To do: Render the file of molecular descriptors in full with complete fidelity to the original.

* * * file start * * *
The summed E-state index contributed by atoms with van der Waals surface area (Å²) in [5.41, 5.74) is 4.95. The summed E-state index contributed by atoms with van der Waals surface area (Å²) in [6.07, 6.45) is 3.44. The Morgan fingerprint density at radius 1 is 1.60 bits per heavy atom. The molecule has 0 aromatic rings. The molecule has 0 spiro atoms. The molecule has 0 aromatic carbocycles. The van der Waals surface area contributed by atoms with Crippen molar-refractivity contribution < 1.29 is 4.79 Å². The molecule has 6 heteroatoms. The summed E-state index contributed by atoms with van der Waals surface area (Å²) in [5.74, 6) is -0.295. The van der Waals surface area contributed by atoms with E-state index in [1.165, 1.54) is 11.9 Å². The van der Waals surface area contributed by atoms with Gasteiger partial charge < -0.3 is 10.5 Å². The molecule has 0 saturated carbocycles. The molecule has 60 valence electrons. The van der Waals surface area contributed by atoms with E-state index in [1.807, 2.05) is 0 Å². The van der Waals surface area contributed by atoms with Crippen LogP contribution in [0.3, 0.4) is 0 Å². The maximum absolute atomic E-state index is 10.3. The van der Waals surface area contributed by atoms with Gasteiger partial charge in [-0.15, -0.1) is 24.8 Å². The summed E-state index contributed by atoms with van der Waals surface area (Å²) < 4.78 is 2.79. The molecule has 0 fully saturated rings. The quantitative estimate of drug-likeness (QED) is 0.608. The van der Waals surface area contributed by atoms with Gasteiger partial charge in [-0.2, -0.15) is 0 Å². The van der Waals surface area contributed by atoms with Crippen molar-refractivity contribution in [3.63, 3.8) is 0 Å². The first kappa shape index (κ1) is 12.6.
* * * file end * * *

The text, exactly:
The summed E-state index contributed by atoms with van der Waals surface area (Å²) in [5.41, 5.74) is 4.95. The summed E-state index contributed by atoms with van der Waals surface area (Å²) in [6.07, 6.45) is 3.44. The Morgan fingerprint density at radius 1 is 1.60 bits per heavy atom. The molecule has 0 aromatic rings. The molecule has 0 spiro atoms. The molecule has 0 aromatic carbocycles. The van der Waals surface area contributed by atoms with Crippen molar-refractivity contribution < 1.29 is 4.79 Å². The molecule has 6 heteroatoms. The summed E-state index contributed by atoms with van der Waals surface area (Å²) in [5.74, 6) is -0.295. The van der Waals surface area contributed by atoms with E-state index in [1.165, 1.54) is 11.9 Å². The van der Waals surface area contributed by atoms with Gasteiger partial charge < -0.3 is 10.5 Å². The molecule has 0 saturated carbocycles. The molecule has 60 valence electrons. The van der Waals surface area contributed by atoms with E-state index in [1.807, 2.05) is 0 Å². The van der Waals surface area contributed by atoms with Crippen LogP contribution in [0.3, 0.4) is 0 Å². The maximum absolute atomic E-state index is 10.3. The van der Waals surface area contributed by atoms with Gasteiger partial charge in [-0.15, -0.1) is 24.8 Å². The summed E-state index contributed by atoms with van der Waals surface area (Å²) < 4.78 is 2.79. The molecule has 0 fully saturated rings. The quantitative estimate of drug-likeness (QED) is 0.608. The van der Waals surface area contributed by atoms with Gasteiger partial charge in [-0.2, -0.15) is 0 Å². The van der Waals surface area contributed by atoms with Crippen molar-refractivity contribution in [3.63, 3.8) is 0 Å². The first kappa shape index (κ1) is 12.6.